How DevOps affects IT performance – and why automation is not universal among companies yet

Everyone’s talking a good game when it comes to DevOps strategies – but automation is not as widespread in organisations as one might think.

That’s the key verdict from software management provider Puppet in its latest report. The report, State of DevOps Market Segmentation, aims to ‘reveal additional insights’ from the company’s most recent State of DevOps report, issued last year.

The 2017 analysis polled almost 3,200 technical professionals from organisations worldwide, and found that high performers have 46 times more frequent code deployments, significantly lower change failure rate, and 440 times faster lead time from commit to deploy.

Yet while there is an evident difference between the highest and lowest performers, the difference in low performers via industry is startling. The media and entertainment industry only had 23% who were categorised in the ‘low performer’ category, while financial services (54%), industrial and manufacturing (53%) and insurance (53%) were significantly more bottom-heavy in comparison.

Leadership particularly affects performance, as this publication reported analysing last year’s report noted – but in the highest cases, a good leader does not necessarily mean good practices across the board. DevOps success also required ‘suitable architecture, good technical practices, [and] use of lean management principles’, the report said.

The majority of respondents said they reported high levels of manual work across configuration management, deployment, testing, and change approval processes. Many organisations start their DevOps journeys at the areas where the pain is most acute; version control, continuous integration and infrastructure automation among others. Puppet says that while automation is ‘a key enabler’ across organisations’ journeys, the process remains ‘inconsistent and spotty’.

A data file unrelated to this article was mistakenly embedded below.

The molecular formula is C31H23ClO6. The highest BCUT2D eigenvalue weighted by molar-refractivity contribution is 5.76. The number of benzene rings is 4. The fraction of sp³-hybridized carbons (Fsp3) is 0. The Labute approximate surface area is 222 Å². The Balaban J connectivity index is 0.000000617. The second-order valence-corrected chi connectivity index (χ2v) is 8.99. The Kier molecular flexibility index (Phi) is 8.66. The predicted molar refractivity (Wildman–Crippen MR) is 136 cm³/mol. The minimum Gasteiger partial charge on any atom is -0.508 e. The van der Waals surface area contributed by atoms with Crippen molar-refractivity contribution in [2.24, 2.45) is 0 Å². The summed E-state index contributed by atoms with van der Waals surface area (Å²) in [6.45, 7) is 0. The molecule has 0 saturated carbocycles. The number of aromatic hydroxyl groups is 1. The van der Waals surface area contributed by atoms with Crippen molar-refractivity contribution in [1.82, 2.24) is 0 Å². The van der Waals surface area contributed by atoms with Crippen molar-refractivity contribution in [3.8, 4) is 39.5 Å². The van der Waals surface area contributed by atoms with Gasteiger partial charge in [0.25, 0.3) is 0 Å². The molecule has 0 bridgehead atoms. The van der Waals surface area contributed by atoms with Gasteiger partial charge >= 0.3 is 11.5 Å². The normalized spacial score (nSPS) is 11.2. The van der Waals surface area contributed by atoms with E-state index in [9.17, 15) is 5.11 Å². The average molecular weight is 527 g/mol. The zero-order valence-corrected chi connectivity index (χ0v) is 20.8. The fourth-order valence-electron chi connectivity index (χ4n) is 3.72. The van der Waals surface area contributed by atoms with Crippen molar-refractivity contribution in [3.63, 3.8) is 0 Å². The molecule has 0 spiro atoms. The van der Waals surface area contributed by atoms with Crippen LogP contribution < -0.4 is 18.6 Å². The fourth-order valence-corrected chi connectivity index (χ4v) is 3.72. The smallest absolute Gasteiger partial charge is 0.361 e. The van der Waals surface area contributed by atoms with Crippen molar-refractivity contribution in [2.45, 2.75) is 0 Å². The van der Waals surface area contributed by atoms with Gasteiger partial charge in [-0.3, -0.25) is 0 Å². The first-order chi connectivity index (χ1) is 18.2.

Perhaps the most interesting part of the study was assessing how expectations have changed in DevOps initiatives over recent years. “As practices become more widespread, expectations are rising,” the report notes. “What many might have considered ‘great’ IT efforts just a few years ago might appear as fair to middling today.

“That’s an interesting twist that suggests that the gains provided by DevOps – getting departments and teams to work better across an organisation – is no longer just a ‘nice to have’ but a given,” the report adds. “DevOps is simultaneously raising the bar and expectations of what’s possible.”

“Today, every company around the world has the same priority – automation at scale – and they’re achieving this through DevOps,” said Nigel Kersten, report author and chief technical strategist at Puppet in a statement. “While the data shows that companies of all types and sizes are making progress, we still have a long way to go to eliminate manual work that prevents companies from scaling automation success.”

You can find out more about the report here (email required).

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